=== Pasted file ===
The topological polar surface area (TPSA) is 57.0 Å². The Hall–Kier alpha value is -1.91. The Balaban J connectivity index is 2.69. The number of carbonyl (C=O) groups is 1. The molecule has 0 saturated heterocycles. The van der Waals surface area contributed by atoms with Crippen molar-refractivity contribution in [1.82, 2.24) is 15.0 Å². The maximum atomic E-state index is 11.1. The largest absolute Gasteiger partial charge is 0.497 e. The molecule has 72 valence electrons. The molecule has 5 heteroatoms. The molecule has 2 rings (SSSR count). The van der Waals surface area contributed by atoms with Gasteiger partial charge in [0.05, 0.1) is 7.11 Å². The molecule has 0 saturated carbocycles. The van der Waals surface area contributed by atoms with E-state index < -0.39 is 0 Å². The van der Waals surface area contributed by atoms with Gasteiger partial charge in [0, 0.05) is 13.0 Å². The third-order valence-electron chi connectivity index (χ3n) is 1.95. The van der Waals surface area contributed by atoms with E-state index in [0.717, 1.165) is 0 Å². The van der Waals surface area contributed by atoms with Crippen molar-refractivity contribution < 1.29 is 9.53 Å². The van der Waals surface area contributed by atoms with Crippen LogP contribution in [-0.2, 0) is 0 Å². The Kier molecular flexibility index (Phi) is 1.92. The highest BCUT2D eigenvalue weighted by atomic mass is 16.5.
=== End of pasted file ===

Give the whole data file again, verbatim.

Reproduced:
The topological polar surface area (TPSA) is 57.0 Å². The Hall–Kier alpha value is -1.91. The Balaban J connectivity index is 2.69. The number of carbonyl (C=O) groups is 1. The molecule has 0 saturated heterocycles. The van der Waals surface area contributed by atoms with Crippen molar-refractivity contribution in [1.82, 2.24) is 15.0 Å². The maximum atomic E-state index is 11.1. The largest absolute Gasteiger partial charge is 0.497 e. The molecule has 72 valence electrons. The molecule has 5 heteroatoms. The molecule has 2 rings (SSSR count). The van der Waals surface area contributed by atoms with Gasteiger partial charge in [0.05, 0.1) is 7.11 Å². The molecule has 0 saturated carbocycles. The van der Waals surface area contributed by atoms with E-state index < -0.39 is 0 Å². The van der Waals surface area contributed by atoms with Gasteiger partial charge in [0, 0.05) is 13.0 Å². The third-order valence-electron chi connectivity index (χ3n) is 1.95. The van der Waals surface area contributed by atoms with E-state index in [0.717, 1.165) is 0 Å². The van der Waals surface area contributed by atoms with Crippen molar-refractivity contribution < 1.29 is 9.53 Å². The van der Waals surface area contributed by atoms with Crippen LogP contribution in [-0.2, 0) is 0 Å². The Kier molecular flexibility index (Phi) is 1.92. The highest BCUT2D eigenvalue weighted by atomic mass is 16.5.